Staunton, September 14 – Central Asians never have been happy that many in the outside world lump them altogether as “the stans” or under an even more disparaging rubric. Earlier this year, Kazakhstan President Nursultan Nazarbayev talked about renaming his country “Kazakh Eli,” and now some politicians in Kyrgyzstan are doing the same.
(For a discussion of Nazarbayev’s initiative and the response it received, see “Could ‘Kazakhstan’ Disappear from the Map?” at windowoneurasia2.blogspot.com/2014/02/window-on-eurasia-could-kazakhstan.html.)
Feliks Kulov, the leader of the Ar Namys fraction in Kyrgyzstan’s parliament, at the end of last week proposed renaming the country “the Republic of the Kyrgyz” or “as a variant, the Republic of Kyrgyz El,” an action that would require a referendum in which other issues might be decided as well (24kg.org/perekrestok/186384-zheleznyj-feliks-shkatulka-s-syurprizom.html).
When pressed by the media about this, Kulov insisted that “this is not my idea but that of the youth wing of our party. In order to generate a reaction, they asked me to publicize these proposals which I have now done. I do not agree with them in everything but I consider that our people must become accustomed to the culture of plebiscites.”
Others in that Central Asian country queried by Nakhinur Niyazova and Darya Podolskaya of the 24.kg news agency were less charitable. Omurbek Abdyrakhmanov, a deputy from the Democrats Group, for example, said that this notion showed that Kulov “does not have any ideas for the modernization of the country.”
Shairbek Mamatoktorov, the former head of Osh TV, asked in response “what doesn’t he like about ‘Kyrgyzstan’?” adding that “one should lift up the country rather than rename it.” People should think before they talk, he said, and he suggested that such people are “pseudo-patriots and parasites.”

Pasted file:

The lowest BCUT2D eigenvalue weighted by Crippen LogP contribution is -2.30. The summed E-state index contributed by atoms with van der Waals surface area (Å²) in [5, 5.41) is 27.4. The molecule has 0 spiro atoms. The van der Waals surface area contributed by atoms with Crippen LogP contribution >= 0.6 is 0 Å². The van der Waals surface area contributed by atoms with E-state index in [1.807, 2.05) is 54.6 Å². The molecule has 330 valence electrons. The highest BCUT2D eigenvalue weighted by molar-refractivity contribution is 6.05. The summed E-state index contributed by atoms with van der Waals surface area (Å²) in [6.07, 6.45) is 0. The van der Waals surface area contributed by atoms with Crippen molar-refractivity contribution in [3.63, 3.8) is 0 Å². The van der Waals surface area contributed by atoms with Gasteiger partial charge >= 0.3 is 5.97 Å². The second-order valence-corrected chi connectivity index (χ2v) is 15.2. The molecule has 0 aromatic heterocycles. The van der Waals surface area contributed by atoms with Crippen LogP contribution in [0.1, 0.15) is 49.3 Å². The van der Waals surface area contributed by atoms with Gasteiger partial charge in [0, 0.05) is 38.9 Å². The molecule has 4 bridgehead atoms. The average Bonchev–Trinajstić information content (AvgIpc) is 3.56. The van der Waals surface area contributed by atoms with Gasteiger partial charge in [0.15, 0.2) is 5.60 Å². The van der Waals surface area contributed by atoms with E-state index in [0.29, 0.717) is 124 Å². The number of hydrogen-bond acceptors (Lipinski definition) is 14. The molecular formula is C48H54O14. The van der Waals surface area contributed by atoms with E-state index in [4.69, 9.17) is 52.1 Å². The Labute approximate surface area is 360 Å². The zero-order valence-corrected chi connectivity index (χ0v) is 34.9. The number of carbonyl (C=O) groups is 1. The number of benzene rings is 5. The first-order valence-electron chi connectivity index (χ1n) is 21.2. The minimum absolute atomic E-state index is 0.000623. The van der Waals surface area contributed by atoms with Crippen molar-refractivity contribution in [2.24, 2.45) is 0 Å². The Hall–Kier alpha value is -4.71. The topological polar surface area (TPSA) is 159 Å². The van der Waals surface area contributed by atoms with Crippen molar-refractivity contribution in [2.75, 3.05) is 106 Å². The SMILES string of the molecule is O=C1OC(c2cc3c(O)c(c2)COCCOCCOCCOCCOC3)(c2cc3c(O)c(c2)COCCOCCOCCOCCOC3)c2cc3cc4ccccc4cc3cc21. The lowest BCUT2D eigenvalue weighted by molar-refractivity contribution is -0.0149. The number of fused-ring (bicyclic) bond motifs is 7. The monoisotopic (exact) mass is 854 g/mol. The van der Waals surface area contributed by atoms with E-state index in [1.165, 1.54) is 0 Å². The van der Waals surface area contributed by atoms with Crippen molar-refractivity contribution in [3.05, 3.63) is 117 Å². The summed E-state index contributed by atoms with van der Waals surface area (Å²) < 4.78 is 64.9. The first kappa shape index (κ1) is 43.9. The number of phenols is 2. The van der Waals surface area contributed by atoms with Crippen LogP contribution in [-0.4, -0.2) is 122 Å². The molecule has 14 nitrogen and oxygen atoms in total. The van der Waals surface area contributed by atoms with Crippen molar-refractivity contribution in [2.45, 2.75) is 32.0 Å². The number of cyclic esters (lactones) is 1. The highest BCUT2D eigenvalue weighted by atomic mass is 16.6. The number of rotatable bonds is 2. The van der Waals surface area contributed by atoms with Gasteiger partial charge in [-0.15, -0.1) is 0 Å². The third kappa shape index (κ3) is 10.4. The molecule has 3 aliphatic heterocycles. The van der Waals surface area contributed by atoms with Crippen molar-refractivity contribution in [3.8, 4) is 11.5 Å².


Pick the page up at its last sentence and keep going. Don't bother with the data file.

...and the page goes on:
Begaly Nargozuyev, editor-in-chief of the Internet portal Kyrgyztoday, said he was against the idea and said that using “el” as part of the name of the land was “more suitable to subjects of a federation and autonomous state formations” like Mari El within the Russian Federation now.
And Aleksandr Knyazev, a Russian expert, said he was opposed and for even more weighty reasons: “At a time when the republic is at the brink of a final catastrophe, when the bankruptcy of the government and the president is obvious, on the eve of a cold and hungry winter, such initiatives” are either an attempt to distract attention or a reflection of complete incompetence.
Holding a referendum on renaming the country now would lead Kyrgyzstan “toward a situation like the one in Ukraine on the eve of what is happening there now.” It is possible to talk about everything, but only at an appropriate time. The present, the Russian expert suggested, clearly isn’t it.
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